In the United States in 1993, Sega started the Sega Channel, a game distribution system utilizing cable television services Time Warner Cable and TCI. Using a special peripheral, Genesis players could download a title from a library of fifty each month, as well as demos for upcoming games. Games were downloaded to the console's internal memory and were deleted when the console was powered off. The Sega Channel reached 250,000 subscribers at its peak and ran until July 31, 1998, well past the release of the Saturn.[80]

In an effort to compete with Sega, third-party developer Catapult Entertainment created the XBAND, a peripheral which allowed Genesis players to engage in online competitive gaming. Utilizing telephone services to share data, XBAND was initially offered in five U.S. cities in November 1994. The following year, the service was extended to the SNES, and Catapult teamed up with Blockbuster Video to market the service. However, as interest in the service waned, XBAND was discontinued in April 1997.[81]

Game library

The Genesis and Mega Drive library did not initially start out at a substantial size, but eventually contained games that appealed to all types of players. The initial pack-in title was Altered Beast, which was later replaced with Sonic the Hedgehog after Kalinske proposed the change to Nakayama.[16] Sonic the Hedgehog and its sequel, Sonic the Hedgehog 2, would become the Genesis' top sellers, followed by Aladdin.[82] During development for the console, Sega of Japan was focused on developing action games, while Sega of America was tasked with developing sports games. A large part of the appeal of the Genesis library was the arcade-based experienced of their games, as well as more difficult games such as Ecco the Dolphin and sports games such as Joe Montana Football.[16]

Because of the technical limitations the Genesis had when compared to its chief competitor, the Super Nintendo Entertainment System, developers had to place more effort into Genesis titles in order to develop higher quality results. Notably compared to its competition as well, Sega advertised to a more adult audience by hosting more mature games, including the uncensored version of Mortal Kombat. Also making software development for the Genesis tough were Nintendo's policies, forcing third-party developers to sign agreements not to develop for any systems other than those made by Nintendo. However, such policies also brought developers to the Genesis, including Namco and Electronic Arts.[16]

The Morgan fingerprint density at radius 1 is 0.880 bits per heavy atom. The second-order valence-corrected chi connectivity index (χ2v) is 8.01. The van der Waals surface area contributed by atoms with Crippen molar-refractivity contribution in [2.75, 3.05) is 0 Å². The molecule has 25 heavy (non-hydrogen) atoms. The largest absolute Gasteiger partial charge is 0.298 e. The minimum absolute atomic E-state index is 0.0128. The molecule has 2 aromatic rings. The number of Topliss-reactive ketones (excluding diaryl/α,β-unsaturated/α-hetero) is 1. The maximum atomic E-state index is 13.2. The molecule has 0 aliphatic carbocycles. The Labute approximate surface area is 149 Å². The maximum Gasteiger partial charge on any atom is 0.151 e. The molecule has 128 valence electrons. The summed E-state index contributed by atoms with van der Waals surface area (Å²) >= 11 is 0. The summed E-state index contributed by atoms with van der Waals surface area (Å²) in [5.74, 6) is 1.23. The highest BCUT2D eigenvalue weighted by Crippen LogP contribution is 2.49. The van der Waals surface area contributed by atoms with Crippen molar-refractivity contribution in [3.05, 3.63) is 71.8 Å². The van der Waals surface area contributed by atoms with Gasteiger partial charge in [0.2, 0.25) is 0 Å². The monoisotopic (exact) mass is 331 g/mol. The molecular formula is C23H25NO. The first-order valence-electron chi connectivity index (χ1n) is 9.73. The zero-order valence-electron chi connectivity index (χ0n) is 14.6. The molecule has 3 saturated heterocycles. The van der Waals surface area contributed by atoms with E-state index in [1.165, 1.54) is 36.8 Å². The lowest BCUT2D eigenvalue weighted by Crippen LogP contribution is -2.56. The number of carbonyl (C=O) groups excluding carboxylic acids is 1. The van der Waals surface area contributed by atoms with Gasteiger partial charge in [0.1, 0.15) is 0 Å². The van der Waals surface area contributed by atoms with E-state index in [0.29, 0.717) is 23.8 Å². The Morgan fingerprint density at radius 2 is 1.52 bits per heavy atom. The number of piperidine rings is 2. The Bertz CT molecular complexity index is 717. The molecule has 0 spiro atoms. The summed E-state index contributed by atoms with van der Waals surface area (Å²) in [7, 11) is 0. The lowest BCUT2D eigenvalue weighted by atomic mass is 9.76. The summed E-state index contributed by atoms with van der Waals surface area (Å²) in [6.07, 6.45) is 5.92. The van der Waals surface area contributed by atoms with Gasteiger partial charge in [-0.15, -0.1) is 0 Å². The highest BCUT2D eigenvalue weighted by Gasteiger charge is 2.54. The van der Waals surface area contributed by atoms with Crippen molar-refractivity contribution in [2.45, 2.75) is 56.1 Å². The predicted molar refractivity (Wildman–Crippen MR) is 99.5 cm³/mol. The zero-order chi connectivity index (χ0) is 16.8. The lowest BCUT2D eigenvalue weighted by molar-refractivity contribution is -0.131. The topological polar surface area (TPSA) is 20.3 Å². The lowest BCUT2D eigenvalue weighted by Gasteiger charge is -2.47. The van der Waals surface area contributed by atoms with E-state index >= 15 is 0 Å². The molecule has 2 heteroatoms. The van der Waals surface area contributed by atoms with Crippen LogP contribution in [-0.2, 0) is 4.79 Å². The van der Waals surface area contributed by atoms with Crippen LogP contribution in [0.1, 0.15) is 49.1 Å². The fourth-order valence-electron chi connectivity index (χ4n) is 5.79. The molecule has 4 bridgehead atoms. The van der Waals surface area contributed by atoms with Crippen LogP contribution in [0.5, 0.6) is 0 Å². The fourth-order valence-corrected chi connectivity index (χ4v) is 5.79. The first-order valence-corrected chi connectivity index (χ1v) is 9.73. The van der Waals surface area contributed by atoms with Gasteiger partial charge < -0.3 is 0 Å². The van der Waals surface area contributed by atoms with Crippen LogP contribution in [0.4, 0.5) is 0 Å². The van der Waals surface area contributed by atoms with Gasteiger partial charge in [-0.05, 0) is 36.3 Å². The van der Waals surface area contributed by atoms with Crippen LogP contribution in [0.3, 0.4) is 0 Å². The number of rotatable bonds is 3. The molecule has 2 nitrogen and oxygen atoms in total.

Sega Virtua Processor

In order to produce more visually appealing graphics, companies began adding special processing chips to their game cartridges to effectively increase the console's capabilities. On the SNES, these included DSP chips and RISC processors, which allowed the console to produce faster and more accurate pseudo-3D graphics. In particular, the Super FX chip was designed to offload complex rendering tasks from the main CPU, enabling it to produce visual effects that it couldn't produce on its own. The chip was first used in Star Fox, which rendered 3D polygons in real time, and Super Mario World 2: Yoshi's Island demonstrated the chip's ability to rotate, scale and stretch individual sprites and manipulate large areas of the screen.

As these enhancements became more commonplace on the SNES, the stock of existing Genesis games began to look outdated in comparison. Sega quickly began work on an enhancement chip to compete with the Super FX, resulting in the Sega Virtua Processor. This chip enabled the Genesis to render polygons in real time and provided an "Axis Transformation" unit that handled scaling and rotation. Virtua Racing, the only game released with this chip, ran at a significantly higher and more stable frame rate than similar games on the SNES. However, the chip was expensive to produce and increased the cost of the games that used it. At US$100, Virtua Racing was the most expensive Genesis cartridge ever produced. Two other games, Virtua Fighter and Daytona USA, were planned for the SVP chip, but were instead moved into the Saturn's launch line-up.[83]

Add-ons

In addition to accessories such as the Power Base Converter, the Sega Genesis also supported two add-ons that each supported their own game libraries. These add-ons were the Sega CD (known as the Mega-CD in all regions except for North America), a compact disc-based peripheral that played its own library of games in CD-ROM format;[84] and the Sega 32X, a 32-bit peripheral which utilized ROM cartridges as a format and served as a pass-through for Genesis games.[85] Both add-ons were officially discontinued in 1996.[1][84][85]

Sega CD

Main article: Sega CD